Actually: can anyone claim that there's been a better song written on this topic? Like, ever?

Listen: Stereo Total >> "Love With the Three of Us"

Thursday, June 18, 2009

aught music : 2000 : "var" by nils okland

Music from 2000 is currently being reviewed at the Aught Music blog. Here's my fourth post for that project:

No discussion of the music of the Aughts is complete without reference to Norway's Rune Grammofon, perhaps the single most consistently intriguing label of the decade.

One reason this label's releases appealed to me so strongly was because of their eclecticism. They adhered to no particular genre stricture, and consequently they were free to romp across an intimidatingly broad expanse: their discography includes albums of electronica, modern composition, cerebral jazz, stark drone... They seemed perhaps happiest releasing albums that violated genre boundaries in and of themselves, or otherwise proved hard to classify. As evidence, one need look no further than their very first album, Supersilent's 1-3 (1998): a three-hour, three-disc set consisting mainly of free improvisational pieces that unexpectedly melt down into passages of electronic abrasion.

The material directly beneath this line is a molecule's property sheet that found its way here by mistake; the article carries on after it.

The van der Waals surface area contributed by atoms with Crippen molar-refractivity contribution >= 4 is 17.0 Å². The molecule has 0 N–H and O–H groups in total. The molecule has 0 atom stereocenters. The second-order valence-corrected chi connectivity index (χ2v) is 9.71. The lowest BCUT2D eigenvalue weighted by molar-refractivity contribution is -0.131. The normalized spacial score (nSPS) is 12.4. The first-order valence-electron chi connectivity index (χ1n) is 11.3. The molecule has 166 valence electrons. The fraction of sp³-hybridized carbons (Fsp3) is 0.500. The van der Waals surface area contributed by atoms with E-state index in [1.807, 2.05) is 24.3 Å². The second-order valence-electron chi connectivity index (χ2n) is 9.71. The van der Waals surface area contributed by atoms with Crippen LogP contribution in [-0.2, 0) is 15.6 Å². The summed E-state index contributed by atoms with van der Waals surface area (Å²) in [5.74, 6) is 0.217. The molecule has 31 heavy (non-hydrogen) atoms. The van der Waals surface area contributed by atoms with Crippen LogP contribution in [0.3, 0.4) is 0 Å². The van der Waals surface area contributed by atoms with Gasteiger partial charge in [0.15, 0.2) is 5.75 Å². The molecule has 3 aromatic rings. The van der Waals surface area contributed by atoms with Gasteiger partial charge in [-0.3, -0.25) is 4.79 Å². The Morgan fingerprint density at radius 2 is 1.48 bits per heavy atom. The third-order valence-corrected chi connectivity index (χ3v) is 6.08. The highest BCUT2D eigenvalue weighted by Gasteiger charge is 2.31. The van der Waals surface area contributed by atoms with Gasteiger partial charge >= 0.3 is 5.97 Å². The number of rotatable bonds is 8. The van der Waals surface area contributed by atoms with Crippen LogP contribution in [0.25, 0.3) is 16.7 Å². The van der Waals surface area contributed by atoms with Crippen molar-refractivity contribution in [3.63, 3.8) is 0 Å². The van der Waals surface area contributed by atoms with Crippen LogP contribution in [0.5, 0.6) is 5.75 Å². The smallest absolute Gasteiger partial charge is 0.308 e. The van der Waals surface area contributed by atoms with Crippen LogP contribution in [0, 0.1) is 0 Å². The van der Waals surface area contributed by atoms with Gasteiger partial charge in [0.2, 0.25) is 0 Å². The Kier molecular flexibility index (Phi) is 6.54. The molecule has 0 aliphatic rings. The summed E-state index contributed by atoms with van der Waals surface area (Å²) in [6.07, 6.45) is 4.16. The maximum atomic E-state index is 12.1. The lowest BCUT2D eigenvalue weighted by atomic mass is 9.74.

But today I want to talk about something prettier. Specifically, Rune Grammofon's 15th release, Nils Økland's Straum (2000), an album consisting primarily of fiddle music. It's very lovely, but no less of a damned thing in terms of classification. This track, "Var," for fiddle, piano, trumpet, and voice, is airy and drifty enough that it could fit on a New Age sampler without incident, and yet it's impossible to listen closely to the piece without noting its roots in jazz and improvisation. And Økland's playing the Hardangar fiddle, a traditional instrument of Norway, so maybe we should be talking about it in terms of "folk music?" Or should he be treated as a composer for the fiddle, creating something that fits that oxymoronic category, "modern classical?"